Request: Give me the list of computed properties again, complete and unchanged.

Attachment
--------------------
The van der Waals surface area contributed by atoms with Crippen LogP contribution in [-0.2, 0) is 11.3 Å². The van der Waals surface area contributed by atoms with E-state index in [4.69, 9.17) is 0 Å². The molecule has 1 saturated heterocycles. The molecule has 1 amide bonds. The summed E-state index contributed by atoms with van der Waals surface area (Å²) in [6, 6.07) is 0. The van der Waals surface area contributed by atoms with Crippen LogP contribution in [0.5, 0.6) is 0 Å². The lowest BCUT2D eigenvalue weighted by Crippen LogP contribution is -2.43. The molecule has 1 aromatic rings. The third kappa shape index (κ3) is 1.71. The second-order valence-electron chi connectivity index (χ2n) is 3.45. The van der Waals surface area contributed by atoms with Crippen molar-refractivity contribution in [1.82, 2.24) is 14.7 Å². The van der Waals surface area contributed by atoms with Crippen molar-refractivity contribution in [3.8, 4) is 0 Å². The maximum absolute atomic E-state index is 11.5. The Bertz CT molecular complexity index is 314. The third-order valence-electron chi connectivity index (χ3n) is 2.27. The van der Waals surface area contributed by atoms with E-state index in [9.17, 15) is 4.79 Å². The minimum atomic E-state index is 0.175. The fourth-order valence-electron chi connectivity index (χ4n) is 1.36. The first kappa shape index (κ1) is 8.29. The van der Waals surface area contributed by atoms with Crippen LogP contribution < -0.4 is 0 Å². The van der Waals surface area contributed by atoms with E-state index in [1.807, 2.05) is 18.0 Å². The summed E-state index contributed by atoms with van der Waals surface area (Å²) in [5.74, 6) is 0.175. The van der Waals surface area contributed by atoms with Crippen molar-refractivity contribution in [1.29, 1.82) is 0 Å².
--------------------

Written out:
The van der Waals surface area contributed by atoms with Crippen LogP contribution in [-0.2, 0) is 11.3 Å². The van der Waals surface area contributed by atoms with E-state index in [4.69, 9.17) is 0 Å². The molecule has 1 saturated heterocycles. The molecule has 1 amide bonds. The summed E-state index contributed by atoms with van der Waals surface area (Å²) in [6, 6.07) is 0. The van der Waals surface area contributed by atoms with Crippen LogP contribution in [0.5, 0.6) is 0 Å². The lowest BCUT2D eigenvalue weighted by Crippen LogP contribution is -2.43. The molecule has 1 aromatic rings. The third kappa shape index (κ3) is 1.71. The second-order valence-electron chi connectivity index (χ2n) is 3.45. The van der Waals surface area contributed by atoms with Crippen molar-refractivity contribution in [1.82, 2.24) is 14.7 Å². The van der Waals surface area contributed by atoms with Crippen molar-refractivity contribution in [3.8, 4) is 0 Å². The maximum absolute atomic E-state index is 11.5. The Bertz CT molecular complexity index is 314. The third-order valence-electron chi connectivity index (χ3n) is 2.27. The van der Waals surface area contributed by atoms with E-state index in [9.17, 15) is 4.79 Å². The minimum atomic E-state index is 0.175. The fourth-order valence-electron chi connectivity index (χ4n) is 1.36. The first kappa shape index (κ1) is 8.29. The van der Waals surface area contributed by atoms with Crippen LogP contribution < -0.4 is 0 Å². The van der Waals surface area contributed by atoms with E-state index in [1.807, 2.05) is 18.0 Å². The summed E-state index contributed by atoms with van der Waals surface area (Å²) in [5.74, 6) is 0.175. The van der Waals surface area contributed by atoms with Crippen molar-refractivity contribution in [1.29, 1.82) is 0 Å².